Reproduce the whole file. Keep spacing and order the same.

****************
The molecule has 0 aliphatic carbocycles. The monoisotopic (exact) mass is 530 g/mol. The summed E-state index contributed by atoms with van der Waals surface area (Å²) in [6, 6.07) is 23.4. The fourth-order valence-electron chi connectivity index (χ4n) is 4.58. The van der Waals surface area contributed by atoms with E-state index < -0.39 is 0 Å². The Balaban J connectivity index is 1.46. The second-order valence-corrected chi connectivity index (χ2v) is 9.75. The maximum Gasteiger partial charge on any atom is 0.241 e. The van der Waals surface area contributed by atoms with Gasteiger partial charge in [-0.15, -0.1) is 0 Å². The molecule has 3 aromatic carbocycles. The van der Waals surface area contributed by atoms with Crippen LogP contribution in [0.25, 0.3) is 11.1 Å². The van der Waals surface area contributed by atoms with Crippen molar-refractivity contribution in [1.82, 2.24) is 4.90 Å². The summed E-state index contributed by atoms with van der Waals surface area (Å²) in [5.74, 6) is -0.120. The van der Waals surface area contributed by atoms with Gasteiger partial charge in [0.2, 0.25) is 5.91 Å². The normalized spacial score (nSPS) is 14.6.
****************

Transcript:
The molecule has 0 aliphatic carbocycles. The monoisotopic (exact) mass is 530 g/mol. The summed E-state index contributed by atoms with van der Waals surface area (Å²) in [6, 6.07) is 23.4. The fourth-order valence-electron chi connectivity index (χ4n) is 4.58. The van der Waals surface area contributed by atoms with E-state index < -0.39 is 0 Å². The Balaban J connectivity index is 1.46. The second-order valence-corrected chi connectivity index (χ2v) is 9.75. The maximum Gasteiger partial charge on any atom is 0.241 e. The van der Waals surface area contributed by atoms with Gasteiger partial charge in [-0.15, -0.1) is 0 Å². The molecule has 3 aromatic carbocycles. The van der Waals surface area contributed by atoms with Crippen LogP contribution in [0.25, 0.3) is 11.1 Å². The van der Waals surface area contributed by atoms with Crippen molar-refractivity contribution in [1.82, 2.24) is 4.90 Å². The summed E-state index contributed by atoms with van der Waals surface area (Å²) in [5.74, 6) is -0.120. The van der Waals surface area contributed by atoms with Gasteiger partial charge in [0.2, 0.25) is 5.91 Å². The normalized spacial score (nSPS) is 14.6.